What is Communion? 1 Corinthians #18. 1 Cor 11:17-31


Download 1 Corinthians Part 18

Three weeks ago Paul’s comments about food sacrificed to idols taught us some things about what we call The Lord’s Supper, or Communion. We learned that to take the bread and wine in faith is to enter into community with Jesus, to fellowship with him in a special way. It is also a special kind of communion or fellowship with other believers who take the bread and wine with us.

1 Corinthians 11:17-33 is also about the Lord’s Supper. As we get into this today, you might be tempted to think “Pastor Tom has some kind of bee in his bonnet about Communion. He’s really pushing this right now.” But that’s not accurate. If were up to me, I would not preach about Communion again so soon. However, this is one of the reasons I think it is important to preach through books of the Bible, passage by passage. When we go through the bible this way, I am not the one setting the agenda. I’m not thinking of some topic we ought to cover. In the same way, I am not following some theological group’s preaching plan for the “church year.” Instead, the Holy Spirit sets the agenda through the text of the Bible each week. And so, once more on the menu this week is some teaching about Communion. In obedience to the Holy Spirit, we’ll look at it, and see what He has to say about it this time.

In order to fully understand this passage, I want to remind you of the historical context. All Christians for the first 300 years after Jesus met in small groups in homes. Sometimes they had the use of a public meeting place also, like a rented room, or a synagogue. In the case of the Corinthians, the Christians had been violently expelled from the synagogue, and it is virtually certain that they met in the homes of church members. In those days, houses were not usually very large, and few, if any of the Corinthians were noble and wealthy (see 1:26). People would come to the houses to eat, celebrate communion, and then talk about the bible and pray. Communion was celebrated as part of the meal, as it was in the last Passover that Jesus held with his disciples.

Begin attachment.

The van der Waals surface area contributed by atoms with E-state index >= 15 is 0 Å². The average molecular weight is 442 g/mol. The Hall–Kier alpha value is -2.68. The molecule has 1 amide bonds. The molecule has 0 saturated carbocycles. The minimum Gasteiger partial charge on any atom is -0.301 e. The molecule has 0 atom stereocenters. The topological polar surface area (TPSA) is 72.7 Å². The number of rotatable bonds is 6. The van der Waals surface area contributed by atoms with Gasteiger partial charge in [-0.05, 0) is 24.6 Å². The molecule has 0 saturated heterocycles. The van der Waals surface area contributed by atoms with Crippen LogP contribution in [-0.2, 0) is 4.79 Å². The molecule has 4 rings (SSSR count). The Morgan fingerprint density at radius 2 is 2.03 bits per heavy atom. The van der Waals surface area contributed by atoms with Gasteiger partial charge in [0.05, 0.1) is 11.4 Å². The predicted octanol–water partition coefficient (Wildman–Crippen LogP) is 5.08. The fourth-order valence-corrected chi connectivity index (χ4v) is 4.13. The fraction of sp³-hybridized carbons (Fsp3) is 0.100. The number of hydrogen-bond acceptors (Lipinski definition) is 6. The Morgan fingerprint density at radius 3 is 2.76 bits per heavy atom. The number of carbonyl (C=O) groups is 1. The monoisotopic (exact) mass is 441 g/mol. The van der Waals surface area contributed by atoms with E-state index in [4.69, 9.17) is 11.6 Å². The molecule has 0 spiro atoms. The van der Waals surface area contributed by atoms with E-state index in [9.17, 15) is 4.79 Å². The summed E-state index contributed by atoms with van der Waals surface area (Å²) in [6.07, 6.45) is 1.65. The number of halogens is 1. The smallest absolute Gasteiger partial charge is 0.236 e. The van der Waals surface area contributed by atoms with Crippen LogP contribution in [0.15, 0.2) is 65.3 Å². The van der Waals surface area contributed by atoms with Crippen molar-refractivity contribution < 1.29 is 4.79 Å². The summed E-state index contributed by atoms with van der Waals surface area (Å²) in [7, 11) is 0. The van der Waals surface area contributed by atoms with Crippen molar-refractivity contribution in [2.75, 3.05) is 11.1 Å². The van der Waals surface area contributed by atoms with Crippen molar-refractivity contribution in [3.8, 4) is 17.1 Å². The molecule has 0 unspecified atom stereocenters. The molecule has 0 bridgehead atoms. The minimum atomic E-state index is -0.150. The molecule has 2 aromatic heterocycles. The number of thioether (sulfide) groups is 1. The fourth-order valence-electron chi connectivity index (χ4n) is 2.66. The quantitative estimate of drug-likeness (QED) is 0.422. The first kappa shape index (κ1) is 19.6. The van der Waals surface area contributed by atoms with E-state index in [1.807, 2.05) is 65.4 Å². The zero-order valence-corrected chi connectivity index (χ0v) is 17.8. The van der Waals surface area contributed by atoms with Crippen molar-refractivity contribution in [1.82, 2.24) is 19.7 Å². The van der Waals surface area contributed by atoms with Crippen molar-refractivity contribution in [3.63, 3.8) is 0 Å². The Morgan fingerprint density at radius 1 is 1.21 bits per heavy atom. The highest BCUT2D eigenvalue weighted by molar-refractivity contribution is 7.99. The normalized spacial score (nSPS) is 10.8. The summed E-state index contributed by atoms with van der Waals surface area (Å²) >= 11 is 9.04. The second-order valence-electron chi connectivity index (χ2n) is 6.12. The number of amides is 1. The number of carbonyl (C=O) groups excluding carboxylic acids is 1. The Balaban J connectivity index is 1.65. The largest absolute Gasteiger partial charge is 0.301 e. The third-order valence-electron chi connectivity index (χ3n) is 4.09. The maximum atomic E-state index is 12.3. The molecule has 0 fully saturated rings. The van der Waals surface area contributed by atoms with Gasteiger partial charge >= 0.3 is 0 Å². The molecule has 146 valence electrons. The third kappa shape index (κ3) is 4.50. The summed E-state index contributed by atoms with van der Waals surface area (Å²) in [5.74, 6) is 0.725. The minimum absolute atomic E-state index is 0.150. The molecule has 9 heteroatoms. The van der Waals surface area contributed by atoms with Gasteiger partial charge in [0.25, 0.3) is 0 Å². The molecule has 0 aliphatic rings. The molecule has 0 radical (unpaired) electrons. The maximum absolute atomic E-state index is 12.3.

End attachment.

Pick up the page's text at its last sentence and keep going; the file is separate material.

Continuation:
In Corinth, the few wealthiest people would be there first, because they would have the most flexibility in their time. The poorer laborers almost certainly had to work until dark, and so came later. It was even harder for the slaves, who obviously would have had difficulty gaining the liberty to go to a church meeting. Those who were financially better off were likely the ones who provided the bulk of the food. They had an opportunity to show wonderful Christian love by providing a meal that their poorer fellow-Christians couldn’t normally afford. But what actually happened was that they started eating right away, and by the time the poorer folks and the slaves arrived, there was precious little left. Paul notes that some of the early-comers were even drunk by the time the latest arrived!

We already learned from 1 Corinthians 10:14-31 that communion is special connection with Jesus and with each other. It is one way in which God touches us with his grace. This way of conducting their meal did not reflect the communion that they had with each other, nor the full depth of the connection they had with Jesus through the Lord’s Supper. In a sense, they had begun to treat communion as if it were some little ceremony tacked on to the end of the meal, almost like a fortune cookie.